11. 11.

    Pascoe L, Tura A, Patel SK, Ibrahim IM, Ferrannini E, Zeggini E, Weedon MN, Mari A, Hattersley AT, McCarthy MI, et al: Common variants of the novel type 2 diabetes genes CDKAL1 and HHEX/IDE are associated with decreased pancreatic beta-cell function. Diabetes. 2007, 56: 3101-3104. 10.2337/db07-0634.

  12. 12.

    Barber TM, Bennett AJ, Groves CJ, Sovio U, Ruokonen A, Martikainen H, Pouta A, Hartikainen AL, Elliott P, Lindgren CM, et al: Association of variants in the fat mass and obesity associated (FTO) gene with polycystic ovary syndrome. Diabetologia. 2008, 51: 1153-1158. 10.1007/s00125-008-1028-6.

  13. 13.

    Attaoua R, Ait El Mkadem S, Radian S, Fica S, Hanzu F, Albu A, Gheorghiu M, Coculescu M, Grigorescu F: FTO gene associates to metabolic syndrome in women with polycystic ovary syndrome. Biochem Biophys Res Commun. 2008, 373: 230-234. 10.1016/j.bbrc.2008.06.039.

  14. 14.

    Herbert A, Gerry NP, McQueen MB, Heid IM, Pfeufer A, Illig T, Wichmann HE, Meitinger T, Hunter D, Hu FB, et al: A common genetic variant is associated with adult and childhood obesity. Science. 2006, 312: 279-283. 10.1126/science.1124779.

  15. 15.

    Kumar J, Sunkishala RR, Karthikeyan G, Sengupta S: The common genetic variant upstream of INSIG2 gene is not associated with obesity in Indian population. Clin Genet. 2007, 71: 415-418. 10.1111/j.1399-0004.2007.00795.x.

  16. 16.

    Loos RJ, Barroso I, O'Rahilly S, Wareham NJ: Comment on "A common genetic variant is associated with adult and childhood obesity". Science. 2007, 315: 187-10.1126/science.1130012.

  17. 17.

    Dina C, Meyre D, Samson C, Tichet J, Marre M, Jouret B, Charles MA, Balkau B, Froguel P: Comment on "A common genetic variant is associated with adult and childhood obesity". Science. 2007, 315: 187-10.1126/science.1129402.

  18. 18.

    Rosskopf D, Bornhorst A, Rimmbach C, Schwahn C, Kayser A, Kruger A, Tessmann G, Geissler I, Kroemer HK, Volzke H: Comment on "A common genetic variant is associated with adult and childhood obesity". Science. 2007, 315: 187-10.1126/science.1130571.

  19. 19.

    Lyon HN, Emilsson V, Hinney A, Heid IM, Lasky-Su J, Zhu X, Thorleifsson G, Gunnarsdottir S, Walters GB, Thorsteinsdottir U, et al: The association of a SNP upstream of INSIG2 with body mass index is reproduced in several but not all cohorts. PLoS Genet. 2007, 3: e61-10.1371/journal.pgen.0030061.

  20. 20.

    Reinehr T, Hinney A, Nguyen TT, Hebebrand J: Evidence of an influence of a polymorphism near the INSIG2 on weight loss during a lifestyle intervention in obese children and adolescents. Diabetes. 2008, 57: 623-626. 10.2337/db07-0408.

  21. 21.

    Grant SF, Thorleifsson G, Reynisdottir I, Benediktsson R, Manolescu A, Sainz J, Helgason A, Stefansson H, Emilsson V, Helgadottir A, et al: Variant of transcription factor 7-like 2 (TCF7L2) gene confers risk of type 2 diabetes. Nat Genet. 2006, 38: 320-323. 10.1038/ng1732.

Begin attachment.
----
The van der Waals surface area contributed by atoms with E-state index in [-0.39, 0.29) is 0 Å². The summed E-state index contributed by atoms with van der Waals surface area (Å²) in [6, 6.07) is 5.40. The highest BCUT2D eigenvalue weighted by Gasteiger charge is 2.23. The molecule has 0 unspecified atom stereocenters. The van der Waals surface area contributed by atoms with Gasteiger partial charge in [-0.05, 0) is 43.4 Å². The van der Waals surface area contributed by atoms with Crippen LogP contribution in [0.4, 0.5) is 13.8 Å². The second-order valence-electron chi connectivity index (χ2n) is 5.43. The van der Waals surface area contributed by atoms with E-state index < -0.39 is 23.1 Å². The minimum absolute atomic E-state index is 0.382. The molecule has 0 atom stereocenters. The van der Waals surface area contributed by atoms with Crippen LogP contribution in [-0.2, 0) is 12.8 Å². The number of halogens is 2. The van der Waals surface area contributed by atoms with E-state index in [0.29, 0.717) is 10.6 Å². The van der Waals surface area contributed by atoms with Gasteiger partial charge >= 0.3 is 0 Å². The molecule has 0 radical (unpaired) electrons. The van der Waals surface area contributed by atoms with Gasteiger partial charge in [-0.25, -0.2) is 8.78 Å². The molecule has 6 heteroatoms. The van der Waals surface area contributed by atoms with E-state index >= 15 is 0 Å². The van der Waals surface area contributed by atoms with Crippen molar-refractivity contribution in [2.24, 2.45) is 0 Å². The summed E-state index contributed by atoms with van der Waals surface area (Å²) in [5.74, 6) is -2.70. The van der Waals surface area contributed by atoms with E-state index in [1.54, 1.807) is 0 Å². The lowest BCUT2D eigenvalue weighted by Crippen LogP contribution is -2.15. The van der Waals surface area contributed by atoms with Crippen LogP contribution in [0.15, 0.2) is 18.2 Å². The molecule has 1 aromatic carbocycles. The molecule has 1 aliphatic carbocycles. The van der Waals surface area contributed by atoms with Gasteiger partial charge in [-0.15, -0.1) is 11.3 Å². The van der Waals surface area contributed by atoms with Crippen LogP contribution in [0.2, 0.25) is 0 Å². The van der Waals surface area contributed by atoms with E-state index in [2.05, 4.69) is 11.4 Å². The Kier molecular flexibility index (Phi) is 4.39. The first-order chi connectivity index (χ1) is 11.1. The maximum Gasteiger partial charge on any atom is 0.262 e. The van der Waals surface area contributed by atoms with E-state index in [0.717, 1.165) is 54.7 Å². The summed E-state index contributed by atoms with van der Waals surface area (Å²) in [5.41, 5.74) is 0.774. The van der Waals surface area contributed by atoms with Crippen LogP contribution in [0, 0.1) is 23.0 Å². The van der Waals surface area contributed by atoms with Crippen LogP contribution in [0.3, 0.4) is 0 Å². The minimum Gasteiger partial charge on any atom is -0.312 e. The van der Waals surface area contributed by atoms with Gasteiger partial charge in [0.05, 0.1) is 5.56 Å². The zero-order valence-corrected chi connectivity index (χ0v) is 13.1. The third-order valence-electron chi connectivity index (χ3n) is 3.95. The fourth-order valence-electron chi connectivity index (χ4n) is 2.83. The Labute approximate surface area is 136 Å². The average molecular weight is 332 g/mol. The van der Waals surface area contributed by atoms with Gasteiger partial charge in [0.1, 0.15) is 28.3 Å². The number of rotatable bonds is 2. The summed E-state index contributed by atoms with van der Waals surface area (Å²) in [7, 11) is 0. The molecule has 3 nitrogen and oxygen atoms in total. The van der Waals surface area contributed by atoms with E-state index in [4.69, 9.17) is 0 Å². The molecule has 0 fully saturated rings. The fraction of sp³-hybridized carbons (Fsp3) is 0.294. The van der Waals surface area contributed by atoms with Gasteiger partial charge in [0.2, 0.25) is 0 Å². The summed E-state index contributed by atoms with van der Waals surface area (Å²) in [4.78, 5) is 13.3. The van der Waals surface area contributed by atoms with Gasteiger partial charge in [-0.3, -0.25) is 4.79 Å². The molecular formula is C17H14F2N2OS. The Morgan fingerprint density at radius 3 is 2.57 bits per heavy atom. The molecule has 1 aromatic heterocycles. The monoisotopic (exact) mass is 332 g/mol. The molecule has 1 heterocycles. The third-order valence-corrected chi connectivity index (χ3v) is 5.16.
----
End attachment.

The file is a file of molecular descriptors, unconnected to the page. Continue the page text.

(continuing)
22. 22.

    Meigs JB, Manning AK, Fox CS, Florez JC, Liu C, Cupples LA, Dupuis J: Genome-wide association with diabetes-related traits in the Framingham Heart Study. BMC Med Genet. 2007, 8 (Suppl 1): S16-10.1186/1471-2350-8-S1-S16.

  23. 23.

    Lyssenko V, Lupi R, Marchetti P, Del Guerra S, Orho-Melander M, Almgren P, Sjogren M, Ling C, Eriksson KF, Lethagen AL, et al: Mechanisms by which common variants in the TCF7L2 gene increase risk of type 2 diabetes. J Clin Invest. 2007, 117: 2155-2163. 10.1172/JCI30706.

  24. 24.

    Palmer ND, Lehtinen AB, Langefeld CD, Campbell JK, Haffner SM, Norris JM, Bergman RN, Goodarzi MO, Rotter JI, Bowden DW: Association of TCF7L2 gene polymorphisms with reduced acute insulin response in Hispanic Americans. J Clin Endocrinol Metab. 2008, 93: 304-309. 10.1210/jc.2007-1225.

  25. 25.

    Yi F, Brubaker PL, Jin T: TCF-4 mediates cell type-specific regulation of proglucagon gene expression by beta-catenin and glycogen synthase kinase-3beta. J Biol Chem. 2005, 280: 1457-1464. 10.1074/jbc.M411487200.

  26. 26.

    Deacon CF: Therapeutic strategies based on glucagon-like peptide 1. Diabetes. 2004, 53: 2181-2189. 10.2337/diabetes.53.9.2181.

  27. 27.

    Sladek R, Rocheleau G, Rung J, Dina C, Shen L, Serre D, Boutin P, Vincent D, Belisle A, Hadjadj S, et al: A genome-wide association study identifies novel risk loci for type 2 diabetes. Nature. 2007, 445: 881-885. 10.1038/nature05616.

  28. 28.

    Helgason A, Palsson S, Thorleifsson G, Grant SF, Emilsson V, Gunnarsdottir S, Adeyemo A, Chen Y, Chen G, Reynisdottir I, et al: Refining the impact of TCF7L2 gene variants on type 2 diabetes and adaptive evolution. Nat Genet. 2007, 39: 218-225. 10.1038/ng1960.